Mixed martial arts fighter Joey Beltran is known as a tenacious fighter who doesn’t give up, so students in his kickboxing classes should expect a punishing workout.
But at Wednesday morning’s class — where he teaches moderate to severely disabled teens from Vista High School — giggles, dancing and ear-to-ear smiles were just as prevalent as jabs, hooks and knee kicks.
Since January, the 32-year-old Oceanside native has been volunteering his time with the 15- and 16-year-old teens at High Performance Training Center, a boxing gym in Oceanside where he works as a trainer. Beltran grew up with a half-brother with special needs and said he feels a special connection with the disabled.
“I’ve always believed they’re angels walking on earth, and if I can coach and help these children, why wouldn’t I? The smiles are all the acknowledgment I need,” he said.
During the hourlong workout, Beltran led the seven enthusiastic teens — four with Down syndrome, three with developmental disabilities — through a jog, floor exercises, sessions on the punching bag and some partner work with punching mitts.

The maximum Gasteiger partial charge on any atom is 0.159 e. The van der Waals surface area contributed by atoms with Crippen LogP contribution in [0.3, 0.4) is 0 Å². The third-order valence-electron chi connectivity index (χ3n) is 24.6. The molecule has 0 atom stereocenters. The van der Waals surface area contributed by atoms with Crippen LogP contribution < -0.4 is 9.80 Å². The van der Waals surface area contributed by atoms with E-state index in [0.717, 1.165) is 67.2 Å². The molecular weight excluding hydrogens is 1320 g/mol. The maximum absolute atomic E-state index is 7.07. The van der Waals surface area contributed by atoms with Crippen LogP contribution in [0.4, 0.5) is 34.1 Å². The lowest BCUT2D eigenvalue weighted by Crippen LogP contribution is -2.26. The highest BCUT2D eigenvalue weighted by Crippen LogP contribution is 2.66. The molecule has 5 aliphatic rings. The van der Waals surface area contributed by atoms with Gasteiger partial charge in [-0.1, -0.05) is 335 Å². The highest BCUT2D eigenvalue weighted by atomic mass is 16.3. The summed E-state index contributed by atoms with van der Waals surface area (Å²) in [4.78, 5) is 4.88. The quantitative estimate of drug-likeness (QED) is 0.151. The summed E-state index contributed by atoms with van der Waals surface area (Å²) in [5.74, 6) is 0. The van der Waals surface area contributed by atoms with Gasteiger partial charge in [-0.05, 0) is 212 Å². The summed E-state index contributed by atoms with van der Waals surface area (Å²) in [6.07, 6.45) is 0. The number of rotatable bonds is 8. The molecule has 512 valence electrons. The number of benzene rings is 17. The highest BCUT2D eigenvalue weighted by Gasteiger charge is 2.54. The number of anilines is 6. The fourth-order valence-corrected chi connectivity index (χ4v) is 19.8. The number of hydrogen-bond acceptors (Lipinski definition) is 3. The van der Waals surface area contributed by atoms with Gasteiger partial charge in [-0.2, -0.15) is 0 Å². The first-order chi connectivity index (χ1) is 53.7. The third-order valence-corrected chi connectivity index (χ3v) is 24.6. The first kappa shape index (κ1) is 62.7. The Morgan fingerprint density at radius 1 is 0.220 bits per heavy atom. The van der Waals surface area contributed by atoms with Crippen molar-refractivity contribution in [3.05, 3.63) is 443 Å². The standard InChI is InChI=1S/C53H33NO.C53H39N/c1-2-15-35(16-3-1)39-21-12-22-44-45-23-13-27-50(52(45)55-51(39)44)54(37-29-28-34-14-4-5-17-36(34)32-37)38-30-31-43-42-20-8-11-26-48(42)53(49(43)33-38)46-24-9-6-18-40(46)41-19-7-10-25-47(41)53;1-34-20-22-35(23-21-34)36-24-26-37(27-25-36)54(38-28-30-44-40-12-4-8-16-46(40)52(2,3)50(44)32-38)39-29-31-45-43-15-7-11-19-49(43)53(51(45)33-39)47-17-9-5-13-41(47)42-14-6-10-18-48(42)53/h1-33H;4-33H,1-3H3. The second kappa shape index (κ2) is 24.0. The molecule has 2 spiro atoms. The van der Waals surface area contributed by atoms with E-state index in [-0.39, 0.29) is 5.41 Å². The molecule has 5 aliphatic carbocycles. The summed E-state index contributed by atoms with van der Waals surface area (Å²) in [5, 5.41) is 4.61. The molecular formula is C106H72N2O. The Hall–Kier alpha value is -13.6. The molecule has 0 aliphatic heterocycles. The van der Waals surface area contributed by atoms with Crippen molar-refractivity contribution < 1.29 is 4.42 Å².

Laced into pink boxing gloves, sophomore Susana Colores had a hard time keeping her fists up between bursts of laughter with Caitlyn Barber, 15. Meanwhile Antonio Tovar, 16, was all business, pounding away furiously on a large round punching bag with a gleeful smile on his face.
Janine Shelton, the students’ teacher at Vista High, said she’s been amazed at how the workouts with Beltran have improved the teens’ coordination, large motor skills and classwork.
“I’ve seen an amazing effect,” said Shelton, who has taught special education for 32 years. “This has helped their focus and concentration and by getting them out in the community like this, it has built their self-confidence.”
Shelton has taken boxing classes since 2007 and for most of those years, she has brought her students to the gym to teach them techniques. When High Performance opened on Ord Way last year, Shelton signed up and met Beltran. For several weeks, he watched her run her students through drills and eventually asked if he could try teaching them himself.